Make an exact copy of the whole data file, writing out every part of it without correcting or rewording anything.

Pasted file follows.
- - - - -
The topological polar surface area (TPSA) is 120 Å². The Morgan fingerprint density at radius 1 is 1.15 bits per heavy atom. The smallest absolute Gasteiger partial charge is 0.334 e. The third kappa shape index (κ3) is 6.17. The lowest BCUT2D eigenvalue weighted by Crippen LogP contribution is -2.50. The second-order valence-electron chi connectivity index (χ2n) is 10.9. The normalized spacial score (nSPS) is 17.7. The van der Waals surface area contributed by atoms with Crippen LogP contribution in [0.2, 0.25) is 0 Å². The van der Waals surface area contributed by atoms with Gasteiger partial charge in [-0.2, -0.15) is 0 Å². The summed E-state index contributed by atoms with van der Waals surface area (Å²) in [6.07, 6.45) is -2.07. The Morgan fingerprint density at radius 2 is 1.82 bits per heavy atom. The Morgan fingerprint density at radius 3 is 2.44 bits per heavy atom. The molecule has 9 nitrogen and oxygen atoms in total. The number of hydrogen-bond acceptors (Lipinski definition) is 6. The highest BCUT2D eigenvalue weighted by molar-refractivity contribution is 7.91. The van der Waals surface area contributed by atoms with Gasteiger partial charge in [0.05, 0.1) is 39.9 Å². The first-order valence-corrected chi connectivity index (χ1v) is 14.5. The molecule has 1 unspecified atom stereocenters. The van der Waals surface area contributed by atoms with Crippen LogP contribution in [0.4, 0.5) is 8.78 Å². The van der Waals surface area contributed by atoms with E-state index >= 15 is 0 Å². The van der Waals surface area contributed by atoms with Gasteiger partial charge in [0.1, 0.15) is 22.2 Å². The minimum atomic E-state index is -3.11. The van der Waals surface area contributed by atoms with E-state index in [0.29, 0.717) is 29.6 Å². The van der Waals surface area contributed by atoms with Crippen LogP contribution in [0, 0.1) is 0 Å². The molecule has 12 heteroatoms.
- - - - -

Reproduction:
The topological polar surface area (TPSA) is 120 Å². The Morgan fingerprint density at radius 1 is 1.15 bits per heavy atom. The smallest absolute Gasteiger partial charge is 0.334 e. The third kappa shape index (κ3) is 6.17. The lowest BCUT2D eigenvalue weighted by Crippen LogP contribution is -2.50. The second-order valence-electron chi connectivity index (χ2n) is 10.9. The normalized spacial score (nSPS) is 17.7. The van der Waals surface area contributed by atoms with Crippen LogP contribution in [0.2, 0.25) is 0 Å². The van der Waals surface area contributed by atoms with Gasteiger partial charge in [-0.2, -0.15) is 0 Å². The summed E-state index contributed by atoms with van der Waals surface area (Å²) in [6.07, 6.45) is -2.07. The Morgan fingerprint density at radius 2 is 1.82 bits per heavy atom. The Morgan fingerprint density at radius 3 is 2.44 bits per heavy atom. The molecule has 9 nitrogen and oxygen atoms in total. The number of hydrogen-bond acceptors (Lipinski definition) is 6. The highest BCUT2D eigenvalue weighted by molar-refractivity contribution is 7.91. The van der Waals surface area contributed by atoms with Gasteiger partial charge in [0.05, 0.1) is 39.9 Å². The first-order valence-corrected chi connectivity index (χ1v) is 14.5. The molecule has 1 unspecified atom stereocenters. The van der Waals surface area contributed by atoms with Crippen LogP contribution in [0.4, 0.5) is 8.78 Å². The van der Waals surface area contributed by atoms with E-state index >= 15 is 0 Å². The van der Waals surface area contributed by atoms with Gasteiger partial charge in [0.1, 0.15) is 22.2 Å². The minimum atomic E-state index is -3.11. The van der Waals surface area contributed by atoms with E-state index in [0.29, 0.717) is 29.6 Å². The van der Waals surface area contributed by atoms with Crippen LogP contribution in [0, 0.1) is 0 Å². The molecule has 12 heteroatoms.